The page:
Deep Sea Destruction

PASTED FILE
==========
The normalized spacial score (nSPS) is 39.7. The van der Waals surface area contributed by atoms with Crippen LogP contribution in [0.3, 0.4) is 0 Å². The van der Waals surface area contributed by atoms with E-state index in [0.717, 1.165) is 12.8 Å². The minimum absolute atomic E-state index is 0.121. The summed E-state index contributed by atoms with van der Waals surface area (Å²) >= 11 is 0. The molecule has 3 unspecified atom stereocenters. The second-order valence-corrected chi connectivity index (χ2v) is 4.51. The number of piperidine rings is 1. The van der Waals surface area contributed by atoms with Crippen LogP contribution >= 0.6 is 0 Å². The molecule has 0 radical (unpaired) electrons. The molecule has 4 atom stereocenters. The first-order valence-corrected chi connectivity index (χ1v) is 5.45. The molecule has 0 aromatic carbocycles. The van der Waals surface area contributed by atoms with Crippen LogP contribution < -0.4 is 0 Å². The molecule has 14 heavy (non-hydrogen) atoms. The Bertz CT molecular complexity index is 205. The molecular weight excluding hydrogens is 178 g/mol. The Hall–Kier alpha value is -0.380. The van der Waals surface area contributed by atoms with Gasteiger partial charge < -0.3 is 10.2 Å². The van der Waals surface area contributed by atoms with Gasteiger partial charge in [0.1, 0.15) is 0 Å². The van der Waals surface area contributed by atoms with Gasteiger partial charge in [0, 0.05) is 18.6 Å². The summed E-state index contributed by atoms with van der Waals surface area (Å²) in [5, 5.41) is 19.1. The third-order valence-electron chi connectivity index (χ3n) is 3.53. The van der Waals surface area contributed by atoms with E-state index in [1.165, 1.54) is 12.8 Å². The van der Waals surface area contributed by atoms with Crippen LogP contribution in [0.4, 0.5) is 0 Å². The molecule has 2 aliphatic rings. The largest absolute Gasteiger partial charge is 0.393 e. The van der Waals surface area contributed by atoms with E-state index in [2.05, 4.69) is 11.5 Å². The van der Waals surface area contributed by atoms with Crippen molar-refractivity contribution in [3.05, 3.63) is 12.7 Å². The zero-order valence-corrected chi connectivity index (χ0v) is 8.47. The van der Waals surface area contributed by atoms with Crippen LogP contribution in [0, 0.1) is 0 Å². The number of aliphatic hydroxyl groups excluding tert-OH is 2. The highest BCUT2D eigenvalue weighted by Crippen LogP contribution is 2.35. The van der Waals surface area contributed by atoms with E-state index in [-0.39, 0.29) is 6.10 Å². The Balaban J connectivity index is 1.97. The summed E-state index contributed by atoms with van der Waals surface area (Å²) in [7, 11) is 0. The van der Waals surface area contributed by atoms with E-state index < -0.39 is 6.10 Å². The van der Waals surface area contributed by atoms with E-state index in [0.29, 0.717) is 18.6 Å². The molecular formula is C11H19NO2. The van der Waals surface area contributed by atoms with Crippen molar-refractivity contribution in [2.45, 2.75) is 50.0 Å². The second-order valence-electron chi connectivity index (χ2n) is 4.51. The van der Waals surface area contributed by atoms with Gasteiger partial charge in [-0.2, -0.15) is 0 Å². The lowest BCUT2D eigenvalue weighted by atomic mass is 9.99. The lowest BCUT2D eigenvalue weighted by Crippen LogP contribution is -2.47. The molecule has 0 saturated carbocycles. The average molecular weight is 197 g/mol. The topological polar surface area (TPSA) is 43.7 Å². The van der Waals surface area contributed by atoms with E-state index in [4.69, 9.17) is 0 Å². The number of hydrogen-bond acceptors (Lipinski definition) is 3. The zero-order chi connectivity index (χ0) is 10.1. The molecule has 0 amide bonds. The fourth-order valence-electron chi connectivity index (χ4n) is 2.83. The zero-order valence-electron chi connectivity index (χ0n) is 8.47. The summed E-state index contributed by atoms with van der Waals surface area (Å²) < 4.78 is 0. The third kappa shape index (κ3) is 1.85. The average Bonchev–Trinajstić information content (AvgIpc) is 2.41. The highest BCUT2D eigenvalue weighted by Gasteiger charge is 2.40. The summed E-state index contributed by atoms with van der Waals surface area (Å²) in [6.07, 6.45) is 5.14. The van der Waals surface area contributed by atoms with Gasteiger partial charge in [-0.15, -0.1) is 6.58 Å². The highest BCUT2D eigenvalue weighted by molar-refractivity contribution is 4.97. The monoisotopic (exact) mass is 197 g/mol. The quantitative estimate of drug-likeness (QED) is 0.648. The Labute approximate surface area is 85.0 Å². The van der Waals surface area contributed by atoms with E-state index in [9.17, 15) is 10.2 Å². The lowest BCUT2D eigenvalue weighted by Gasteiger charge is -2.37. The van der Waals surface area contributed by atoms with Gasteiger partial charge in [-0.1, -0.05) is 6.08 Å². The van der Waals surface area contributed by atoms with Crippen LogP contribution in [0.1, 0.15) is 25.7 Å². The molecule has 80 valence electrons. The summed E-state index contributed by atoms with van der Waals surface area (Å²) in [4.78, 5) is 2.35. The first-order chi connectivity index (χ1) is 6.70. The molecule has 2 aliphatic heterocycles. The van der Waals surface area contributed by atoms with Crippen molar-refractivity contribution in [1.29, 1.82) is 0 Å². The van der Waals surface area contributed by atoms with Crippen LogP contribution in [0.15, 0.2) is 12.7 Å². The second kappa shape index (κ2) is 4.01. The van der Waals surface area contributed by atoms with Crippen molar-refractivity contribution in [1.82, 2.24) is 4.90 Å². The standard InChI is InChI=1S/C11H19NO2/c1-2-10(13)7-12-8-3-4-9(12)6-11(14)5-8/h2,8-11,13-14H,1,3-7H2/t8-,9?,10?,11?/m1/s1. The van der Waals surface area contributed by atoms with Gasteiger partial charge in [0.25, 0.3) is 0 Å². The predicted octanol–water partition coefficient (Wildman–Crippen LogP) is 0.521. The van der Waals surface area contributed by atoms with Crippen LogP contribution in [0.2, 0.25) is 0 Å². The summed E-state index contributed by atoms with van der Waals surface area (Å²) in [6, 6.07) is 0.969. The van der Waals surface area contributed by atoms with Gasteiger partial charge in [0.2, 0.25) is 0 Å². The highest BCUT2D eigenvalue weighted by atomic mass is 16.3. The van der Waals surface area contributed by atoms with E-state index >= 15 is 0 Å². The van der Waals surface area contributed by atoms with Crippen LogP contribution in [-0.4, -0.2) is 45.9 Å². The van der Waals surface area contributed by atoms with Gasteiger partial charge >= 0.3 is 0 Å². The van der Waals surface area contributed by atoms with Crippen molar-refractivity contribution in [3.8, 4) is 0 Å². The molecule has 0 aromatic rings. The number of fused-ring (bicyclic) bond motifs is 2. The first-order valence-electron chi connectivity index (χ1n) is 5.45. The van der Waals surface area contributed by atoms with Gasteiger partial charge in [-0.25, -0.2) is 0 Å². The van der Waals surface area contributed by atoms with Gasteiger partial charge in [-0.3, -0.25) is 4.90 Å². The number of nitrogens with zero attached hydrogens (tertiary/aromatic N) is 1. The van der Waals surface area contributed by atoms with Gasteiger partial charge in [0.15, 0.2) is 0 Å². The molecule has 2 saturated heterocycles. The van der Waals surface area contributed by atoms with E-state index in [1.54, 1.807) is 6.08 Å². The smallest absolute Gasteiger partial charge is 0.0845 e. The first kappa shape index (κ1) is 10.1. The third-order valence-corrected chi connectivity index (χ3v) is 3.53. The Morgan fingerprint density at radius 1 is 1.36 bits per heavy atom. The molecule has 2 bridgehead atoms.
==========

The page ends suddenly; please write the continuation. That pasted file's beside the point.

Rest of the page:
Motivated by the increasing deterioration of coral reefs, Brooklyn artist and SAIC alumnus Paul Hunt (BFA 1995–96) is creating a large multimedia installation project, Sea Creatures. A press release posted by the Digital Journal on November 27 describes the artist’s goal to replicate the “visual, auditory, and physical experience of visiting a coral reef in a dry environment.” Twenty-two coral reef paintings depicting locations throughout the Caribbean, Yucatàn, and Bermuda will form an installation totaling 1,083 feet in length. Video footage of the reefs, audio recordings, and lighting will replicate the physical sensations of life underwater. Continuous temperature fluctuations inside the installation will “mimic the variant shifts in degrees one feels when underwater” and debris extracted from the shores and the ocean floor “will be piled in a tile ripple formation, similar to how sand is naturally shaped by ocean currents along the sea floor.” Hunt describes the rapid deterioration of coral reefs, explaining, "since 1980, more than 30% of all the coral reefs in the world, including 50 percent of the coral reefs in the Caribbean, have vanished. Coral reefs take thousands of years to form, yet are rapidly disappearing." He hopes Sea Creatures will encourage viewers to “visit these impressive sea creatures for themselves, support programs that clean the ocean and influence young people to snorkel and scuba dive, creating a lifelong affection and protectiveness for this natural habitat.” The Sacramento Bee also highlighted Hunt’s project in an article published on November 28.